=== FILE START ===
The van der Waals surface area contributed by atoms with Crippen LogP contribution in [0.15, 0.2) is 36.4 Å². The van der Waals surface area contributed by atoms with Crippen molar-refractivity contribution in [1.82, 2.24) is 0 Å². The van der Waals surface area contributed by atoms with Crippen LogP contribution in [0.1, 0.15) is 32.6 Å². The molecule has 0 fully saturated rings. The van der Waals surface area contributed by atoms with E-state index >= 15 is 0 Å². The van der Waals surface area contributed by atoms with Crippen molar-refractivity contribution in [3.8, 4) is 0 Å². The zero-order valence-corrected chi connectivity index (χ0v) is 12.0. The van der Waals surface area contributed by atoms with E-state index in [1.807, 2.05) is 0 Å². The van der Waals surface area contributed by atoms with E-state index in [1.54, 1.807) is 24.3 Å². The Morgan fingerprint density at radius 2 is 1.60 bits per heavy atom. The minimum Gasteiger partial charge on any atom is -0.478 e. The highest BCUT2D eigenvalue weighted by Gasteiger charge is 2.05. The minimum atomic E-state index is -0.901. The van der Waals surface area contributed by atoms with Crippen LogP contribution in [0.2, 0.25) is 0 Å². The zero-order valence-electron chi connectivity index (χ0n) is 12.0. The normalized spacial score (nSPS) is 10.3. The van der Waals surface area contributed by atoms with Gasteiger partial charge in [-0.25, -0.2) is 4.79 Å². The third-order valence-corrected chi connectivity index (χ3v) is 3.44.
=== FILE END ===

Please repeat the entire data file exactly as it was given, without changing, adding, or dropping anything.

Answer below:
The van der Waals surface area contributed by atoms with Crippen LogP contribution in [0.15, 0.2) is 36.4 Å². The van der Waals surface area contributed by atoms with Crippen molar-refractivity contribution in [1.82, 2.24) is 0 Å². The van der Waals surface area contributed by atoms with Crippen LogP contribution in [0.1, 0.15) is 32.6 Å². The molecule has 0 fully saturated rings. The van der Waals surface area contributed by atoms with E-state index >= 15 is 0 Å². The van der Waals surface area contributed by atoms with Crippen molar-refractivity contribution in [3.8, 4) is 0 Å². The zero-order valence-corrected chi connectivity index (χ0v) is 12.0. The van der Waals surface area contributed by atoms with E-state index in [1.807, 2.05) is 0 Å². The van der Waals surface area contributed by atoms with E-state index in [1.54, 1.807) is 24.3 Å². The Morgan fingerprint density at radius 2 is 1.60 bits per heavy atom. The minimum Gasteiger partial charge on any atom is -0.478 e. The highest BCUT2D eigenvalue weighted by Gasteiger charge is 2.05. The minimum atomic E-state index is -0.901. The van der Waals surface area contributed by atoms with Crippen LogP contribution in [0.2, 0.25) is 0 Å². The zero-order valence-electron chi connectivity index (χ0n) is 12.0. The normalized spacial score (nSPS) is 10.3. The van der Waals surface area contributed by atoms with Gasteiger partial charge in [-0.25, -0.2) is 4.79 Å². The third-order valence-corrected chi connectivity index (χ3v) is 3.44.